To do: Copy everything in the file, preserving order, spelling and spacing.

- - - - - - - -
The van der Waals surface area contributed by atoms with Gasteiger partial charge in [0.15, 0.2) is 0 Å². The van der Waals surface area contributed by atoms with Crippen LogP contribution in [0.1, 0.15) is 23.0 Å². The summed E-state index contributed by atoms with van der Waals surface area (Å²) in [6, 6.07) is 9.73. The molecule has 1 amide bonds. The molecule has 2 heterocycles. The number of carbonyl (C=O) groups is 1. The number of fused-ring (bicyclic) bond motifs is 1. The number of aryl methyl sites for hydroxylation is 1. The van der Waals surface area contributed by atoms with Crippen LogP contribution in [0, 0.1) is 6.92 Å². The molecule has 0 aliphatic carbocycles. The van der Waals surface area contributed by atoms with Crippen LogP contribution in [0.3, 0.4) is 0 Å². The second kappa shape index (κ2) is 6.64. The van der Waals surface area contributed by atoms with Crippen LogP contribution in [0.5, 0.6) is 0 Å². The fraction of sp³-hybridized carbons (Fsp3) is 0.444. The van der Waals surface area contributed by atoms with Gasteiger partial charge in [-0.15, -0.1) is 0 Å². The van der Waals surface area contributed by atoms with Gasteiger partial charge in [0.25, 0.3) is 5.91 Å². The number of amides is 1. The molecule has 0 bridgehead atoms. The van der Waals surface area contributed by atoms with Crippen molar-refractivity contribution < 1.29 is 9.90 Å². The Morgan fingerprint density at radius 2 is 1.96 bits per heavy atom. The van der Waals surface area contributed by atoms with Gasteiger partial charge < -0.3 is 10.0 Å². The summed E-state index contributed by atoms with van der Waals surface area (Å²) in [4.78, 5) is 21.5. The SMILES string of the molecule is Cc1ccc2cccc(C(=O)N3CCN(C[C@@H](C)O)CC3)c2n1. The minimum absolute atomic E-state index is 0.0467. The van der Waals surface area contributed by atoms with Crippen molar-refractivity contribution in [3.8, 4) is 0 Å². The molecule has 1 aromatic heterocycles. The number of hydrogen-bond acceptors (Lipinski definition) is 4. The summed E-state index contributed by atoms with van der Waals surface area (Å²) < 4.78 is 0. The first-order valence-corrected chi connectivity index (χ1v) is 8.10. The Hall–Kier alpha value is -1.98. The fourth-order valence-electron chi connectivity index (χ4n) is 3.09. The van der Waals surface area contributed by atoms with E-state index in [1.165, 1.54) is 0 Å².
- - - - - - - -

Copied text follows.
The van der Waals surface area contributed by atoms with Gasteiger partial charge in [0.15, 0.2) is 0 Å². The van der Waals surface area contributed by atoms with Crippen LogP contribution in [0.1, 0.15) is 23.0 Å². The summed E-state index contributed by atoms with van der Waals surface area (Å²) in [6, 6.07) is 9.73. The molecule has 1 amide bonds. The molecule has 2 heterocycles. The number of carbonyl (C=O) groups is 1. The number of fused-ring (bicyclic) bond motifs is 1. The number of aryl methyl sites for hydroxylation is 1. The van der Waals surface area contributed by atoms with Crippen LogP contribution in [0, 0.1) is 6.92 Å². The molecule has 0 aliphatic carbocycles. The van der Waals surface area contributed by atoms with Crippen LogP contribution in [0.3, 0.4) is 0 Å². The second kappa shape index (κ2) is 6.64. The van der Waals surface area contributed by atoms with Crippen LogP contribution in [0.5, 0.6) is 0 Å². The fraction of sp³-hybridized carbons (Fsp3) is 0.444. The van der Waals surface area contributed by atoms with Gasteiger partial charge in [-0.15, -0.1) is 0 Å². The van der Waals surface area contributed by atoms with Gasteiger partial charge in [0.25, 0.3) is 5.91 Å². The number of amides is 1. The molecule has 0 bridgehead atoms. The van der Waals surface area contributed by atoms with Crippen molar-refractivity contribution < 1.29 is 9.90 Å². The Morgan fingerprint density at radius 2 is 1.96 bits per heavy atom. The van der Waals surface area contributed by atoms with Gasteiger partial charge < -0.3 is 10.0 Å². The summed E-state index contributed by atoms with van der Waals surface area (Å²) in [4.78, 5) is 21.5. The SMILES string of the molecule is Cc1ccc2cccc(C(=O)N3CCN(C[C@@H](C)O)CC3)c2n1. The minimum absolute atomic E-state index is 0.0467. The van der Waals surface area contributed by atoms with Crippen molar-refractivity contribution in [3.8, 4) is 0 Å². The molecule has 1 aromatic heterocycles. The number of hydrogen-bond acceptors (Lipinski definition) is 4. The summed E-state index contributed by atoms with van der Waals surface area (Å²) < 4.78 is 0. The first-order valence-corrected chi connectivity index (χ1v) is 8.10. The Hall–Kier alpha value is -1.98. The fourth-order valence-electron chi connectivity index (χ4n) is 3.09. The van der Waals surface area contributed by atoms with E-state index in [1.165, 1.54) is 0 Å².